The film version of The Little Stranger, starring Domhnall Gleason and The Affair’s Rita Wilson, arrives in theaters on Aug. 31. It’s based on Sarah Waters’ 2009 novel of the same name, which tells a tale set in Warwickshire, England, in the late 1940s. A local doctor, Faraday, visits a dilapidated estate, Hundreds Hall, to treat a maid. His own mother had once been a servant there, and he’d visited the house in his youth. He becomes acquainted with its current residents, who’ve fallen on hard times. They include injured war veteran Roderick Ayres, whom he later treats, as well; Roderick’s adult sister, Caroline; and their mother. Later, Faraday attends a small party at the estate, where the daughter of a family friend is horribly bitten by the Ayres’ usually sweet-natured dog. Soon after, Roderick tells Faraday that he experienced a supernatural presence in the house the same night—one that moved objects around in his room. The doctor immediately discounts this as a delusion; however, more strange incidents follow, wreaking havoc on the family. Along the way, Faraday and Caroline become closer—before further tragedy strikes.
The movie, directed by Lenny Abrahamson of Room fame, stays true to its source. Few events are entirely omitted, although the film does run through them at a rather brisk pace. At first, this seems like a welcome upgrade; the book takes almost 100 pages, for instance, to get to that shocking dog-bite. It happens fairly early in the film, but the director rushes through it, not allowing its ghastliness to fully register. The choppy editing also obscures the horror of the injury, robbing it of much of its impact. The book describes it in gruesome detail, setting readers on edge for later hauntings.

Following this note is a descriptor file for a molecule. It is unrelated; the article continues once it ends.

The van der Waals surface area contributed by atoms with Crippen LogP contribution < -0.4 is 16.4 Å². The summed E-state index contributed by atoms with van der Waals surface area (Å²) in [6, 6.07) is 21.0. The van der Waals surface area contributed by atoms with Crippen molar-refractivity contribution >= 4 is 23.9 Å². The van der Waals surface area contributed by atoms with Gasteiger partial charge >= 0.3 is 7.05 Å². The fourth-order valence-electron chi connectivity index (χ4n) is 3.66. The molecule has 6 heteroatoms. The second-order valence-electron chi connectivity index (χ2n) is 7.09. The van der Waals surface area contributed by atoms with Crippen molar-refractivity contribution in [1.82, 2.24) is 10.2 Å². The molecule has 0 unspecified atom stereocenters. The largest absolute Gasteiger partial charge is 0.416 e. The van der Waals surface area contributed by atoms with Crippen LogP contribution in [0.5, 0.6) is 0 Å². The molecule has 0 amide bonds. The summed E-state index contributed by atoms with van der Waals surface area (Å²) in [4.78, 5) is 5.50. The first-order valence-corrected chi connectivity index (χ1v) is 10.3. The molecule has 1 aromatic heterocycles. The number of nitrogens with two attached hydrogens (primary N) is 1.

However, in Waters’ book, the supernatural elements feel like an afterthought—a snappy way to draw an audience into a long examination of aspects of the English class system. Both the book and the film regularly remind readers that Faraday, with his working-class background, feels out of place in an upper-class milieu—even one that’s crumbling away. His occasional interactions with wealthy jerks and poverty-stricken patients provide further opportunities for self-reflection and self-pity. Then, every once in a while, Waters seems to remember that she’s telling a gothic-horror story. There are genuinely scary moments, to be sure, in both the book and film, but only the absolute bare minimum required to put the book into genre territory.
Kirkus’ reviewer also pointed out that narrator Faraday too often hears about major events secondhand, instead of experiencing them himself. The film does try to remedy this, at least, by slightly expanding beyond the doctor’s point of view, which makes certain plot elements feel less ambiguous.
Still, despite Waters’ languor and genre dilettantism, she does show amazing skill at conjuring and sustaining moods. Abrahamson, on the other hand, doesn’t. In the novel, for example, a dance and its immediate aftermath fairly vibrate with passionate intensity; in the movie, these same scenes fly by with blink-and-you-miss-it speed.
Throughout the novel, Waters also paints Caroline with sympathy and subtle detail—to the degree that one wishes that Caroline were narrating the tale instead of the stodgy Faraday, who grows rather unpleasant to spend time with for 500-odd pages. In the film, however, Gleason does a fine job with this truly unlikable character, deftly making use of Faraday’s limited emotional palette, and Wilson similarly depicts Caroline’s anxiety and exhaustion with impressive verve. It would have been nice, though, if the actors—and the story’s horror elements—had a bit more room to breathe.
David Rapp is the senior Indie editor. The image above of Domhnall Gleeson as Dr. Faraday in The Little Stranger is courtesy of Nicola Dove/Focus Features.